Economic Data Tracker –
Inflation cooled in October

Economic Data Tracker

November 14, 2022

Our weekly view on the economy including rationale on GDP, jobs report, and Fed policy decisions. Download the entire weekly edition to view timely charts and data providing a comprehensive picture of how incoming economic data affects our economic outlook.

Trend watch and what’s new this week

We are encouraged that the economic impact of Hurricane Ian, which have cycled through on the activity-based data (slides 5 and 6) for several weeks, was rather mild. For instance, weekly initial jobless claims in Florida have dropped for four straight weeks for a total of 7,848, or roughly 75% of the 10,665 lost in the week following Hurricane Ian.

That said, Hurricane Nicole made landfall near Vero Beach on Thursday morning, the first hurricane to strike Florida during November in 37 years. There are reports of several deaths, property damage, and power outages. Our thoughts and prayers are with those enduring the wrath of the storm. We anticipate that this storm will also ripple through the activity-based economic data in the coming weeks.

Zooming out, typical seasonality appears to be pulling activity lower as the weather cools and outdoor activities taper. For instance, hotel occupancy fell to 62.4%, though some of that weakness was due to the Halloween calendar shift. Similarly, air passenger counts, and dining reservations have ebbed in recent weeks.

Inflation cooled in October, but still a long way to go

On slide 7, we show the Consumer Price Index (CPI), which rose by 0.4% in October, the same pace as September. The year-over-year pace slipped to 7.7% from 9.1% in June.

On slide 8, core CPI, which excludes food & energy, rose 0.3% month over month, considerably cooler than up 0.6% in September and August. Core CPI increased 6.3% from a year ago, down from 6.6%. Prices rose for services, including shelter (rents) increased 0.7%, its coolest pace in five months.

On slide 9, we look ahead at several CPI scenarios, showing how inflation might unfold over the coming year. It’s quite possible that headline CPI could slip to something with a 4-handle by this time next year from 7.7% currently.

Used car prices quickly recoiling, as are lumber prices

On slide 10, we revisit the price index of used vehicles, which has fallen in eight of the past nine months. In October, prices fell 2.2% MoM and have declined 10.6% on a year-over-year basis, which is a far cry from the 54% spike in April ’21. Luxury cars appear to be getting hit the worst, followed by SUVs.

On slide 11, lumber prices have also dropped dramatically. In fact, lumber prices are now at their lowest level since the 2020 lockdown months. Still, it remains roughly 10% above the year-end 2019 price.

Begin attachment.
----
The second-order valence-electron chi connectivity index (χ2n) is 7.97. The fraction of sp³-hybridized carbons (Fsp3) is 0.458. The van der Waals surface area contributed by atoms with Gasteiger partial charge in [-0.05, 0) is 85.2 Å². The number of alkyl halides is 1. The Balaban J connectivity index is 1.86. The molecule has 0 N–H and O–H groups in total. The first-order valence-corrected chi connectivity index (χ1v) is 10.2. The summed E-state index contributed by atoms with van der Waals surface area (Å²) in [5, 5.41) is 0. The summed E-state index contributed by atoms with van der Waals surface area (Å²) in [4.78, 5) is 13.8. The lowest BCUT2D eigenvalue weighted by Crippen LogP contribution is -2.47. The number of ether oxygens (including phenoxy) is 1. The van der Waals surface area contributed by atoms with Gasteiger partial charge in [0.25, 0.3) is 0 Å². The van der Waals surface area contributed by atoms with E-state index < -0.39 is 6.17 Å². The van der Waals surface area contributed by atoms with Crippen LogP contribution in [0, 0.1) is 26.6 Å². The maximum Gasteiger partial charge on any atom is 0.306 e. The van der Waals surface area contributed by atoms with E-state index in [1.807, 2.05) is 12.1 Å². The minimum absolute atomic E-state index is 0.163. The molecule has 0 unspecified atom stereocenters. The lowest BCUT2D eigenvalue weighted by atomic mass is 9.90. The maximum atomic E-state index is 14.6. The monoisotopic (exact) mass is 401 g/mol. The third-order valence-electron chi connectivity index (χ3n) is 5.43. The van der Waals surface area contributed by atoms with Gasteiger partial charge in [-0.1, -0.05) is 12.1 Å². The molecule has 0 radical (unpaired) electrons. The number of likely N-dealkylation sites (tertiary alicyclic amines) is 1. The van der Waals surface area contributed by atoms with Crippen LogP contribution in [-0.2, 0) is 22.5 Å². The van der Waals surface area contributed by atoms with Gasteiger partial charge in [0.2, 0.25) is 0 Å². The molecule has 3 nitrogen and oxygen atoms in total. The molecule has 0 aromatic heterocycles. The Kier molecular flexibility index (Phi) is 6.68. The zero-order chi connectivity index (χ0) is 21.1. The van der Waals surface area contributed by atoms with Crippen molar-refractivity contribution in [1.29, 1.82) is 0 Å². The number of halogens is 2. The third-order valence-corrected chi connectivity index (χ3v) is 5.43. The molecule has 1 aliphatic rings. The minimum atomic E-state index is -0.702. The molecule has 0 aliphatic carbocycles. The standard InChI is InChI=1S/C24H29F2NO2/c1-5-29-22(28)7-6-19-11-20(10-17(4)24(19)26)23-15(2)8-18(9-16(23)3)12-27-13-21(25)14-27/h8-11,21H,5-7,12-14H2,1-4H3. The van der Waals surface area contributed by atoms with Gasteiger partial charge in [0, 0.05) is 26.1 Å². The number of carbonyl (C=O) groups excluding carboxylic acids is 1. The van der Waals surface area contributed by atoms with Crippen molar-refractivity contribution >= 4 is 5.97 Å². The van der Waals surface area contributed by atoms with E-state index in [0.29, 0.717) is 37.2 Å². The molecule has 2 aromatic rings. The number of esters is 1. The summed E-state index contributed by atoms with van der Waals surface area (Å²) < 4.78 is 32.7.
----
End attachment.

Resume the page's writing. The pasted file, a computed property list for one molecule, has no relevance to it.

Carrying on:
Consumer sentiment slump, but inflation expectations up

Consumer sentiment remains sour. On slide 12, the University of Michigan Consumer Sentiment Survey fell to a preliminary reading of 54.7 in November. That snapped a streak of four straight monthly increases and remains near the lowest level since the series began in 1978. Meanwhile, within the survey, inflation expectations over the next 5-10 years rose to 3.0% in November from 2.7% in September. This is a key indicator for the Federal Reserve (the Fed), which is laser-focused on reining in inflation expectations.

Our take

The cooling inflation situation is encouraging. However, as we have noted here, it is more complicated and more broad-based. In other words, simply seeing gasoline prices dropping is not enough to move the needle. Moreover, one or two months will not be enough for the Federal Reserve (Fed) to stop hiking interest rates. That is especially true given labor market conditions, which are cooling but remain solid.

Nonetheless, inflation has clearly peaked based on various price measures, including used car prices (slide 10) and lumber (slide 11). We are hopeful that inflationary pressures are fading enough to convince Fed decision-makers that it can throttle down the aggressiveness after four straight supersized rate hikes of 0.75%.

While there are several more inflation data points, including wholesale prices and key housing data next week, we think that the Fed will hike by 0.50% at their meeting on December 14 based on how the current data is trending.

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